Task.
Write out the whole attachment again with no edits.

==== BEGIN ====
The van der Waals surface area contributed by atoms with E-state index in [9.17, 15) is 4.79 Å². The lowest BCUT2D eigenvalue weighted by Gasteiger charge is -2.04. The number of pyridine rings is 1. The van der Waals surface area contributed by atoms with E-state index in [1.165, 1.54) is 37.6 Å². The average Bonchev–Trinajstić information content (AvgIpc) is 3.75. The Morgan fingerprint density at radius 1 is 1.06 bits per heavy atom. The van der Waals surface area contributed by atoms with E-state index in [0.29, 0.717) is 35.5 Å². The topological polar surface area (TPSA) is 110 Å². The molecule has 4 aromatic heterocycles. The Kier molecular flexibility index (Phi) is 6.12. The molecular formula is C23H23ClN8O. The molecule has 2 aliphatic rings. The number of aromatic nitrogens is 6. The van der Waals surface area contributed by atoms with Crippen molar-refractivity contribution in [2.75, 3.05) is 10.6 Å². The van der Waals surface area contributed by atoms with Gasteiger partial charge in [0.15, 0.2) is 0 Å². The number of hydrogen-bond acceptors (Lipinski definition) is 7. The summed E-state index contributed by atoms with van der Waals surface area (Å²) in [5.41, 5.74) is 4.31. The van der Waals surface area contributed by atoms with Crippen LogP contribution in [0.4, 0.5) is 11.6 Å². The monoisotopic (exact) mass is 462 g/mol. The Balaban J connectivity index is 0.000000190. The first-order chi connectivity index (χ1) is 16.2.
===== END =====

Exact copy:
The van der Waals surface area contributed by atoms with E-state index in [9.17, 15) is 4.79 Å². The lowest BCUT2D eigenvalue weighted by Gasteiger charge is -2.04. The number of pyridine rings is 1. The van der Waals surface area contributed by atoms with E-state index in [1.165, 1.54) is 37.6 Å². The average Bonchev–Trinajstić information content (AvgIpc) is 3.75. The Morgan fingerprint density at radius 1 is 1.06 bits per heavy atom. The van der Waals surface area contributed by atoms with E-state index in [0.29, 0.717) is 35.5 Å². The topological polar surface area (TPSA) is 110 Å². The molecule has 4 aromatic heterocycles. The Kier molecular flexibility index (Phi) is 6.12. The molecular formula is C23H23ClN8O. The molecule has 2 aliphatic rings. The number of aromatic nitrogens is 6. The van der Waals surface area contributed by atoms with Crippen molar-refractivity contribution in [2.75, 3.05) is 10.6 Å². The van der Waals surface area contributed by atoms with Gasteiger partial charge in [0.15, 0.2) is 0 Å². The number of hydrogen-bond acceptors (Lipinski definition) is 7. The summed E-state index contributed by atoms with van der Waals surface area (Å²) in [5.41, 5.74) is 4.31. The van der Waals surface area contributed by atoms with Crippen LogP contribution in [0.4, 0.5) is 11.6 Å². The monoisotopic (exact) mass is 462 g/mol. The Balaban J connectivity index is 0.000000190. The first-order chi connectivity index (χ1) is 16.2.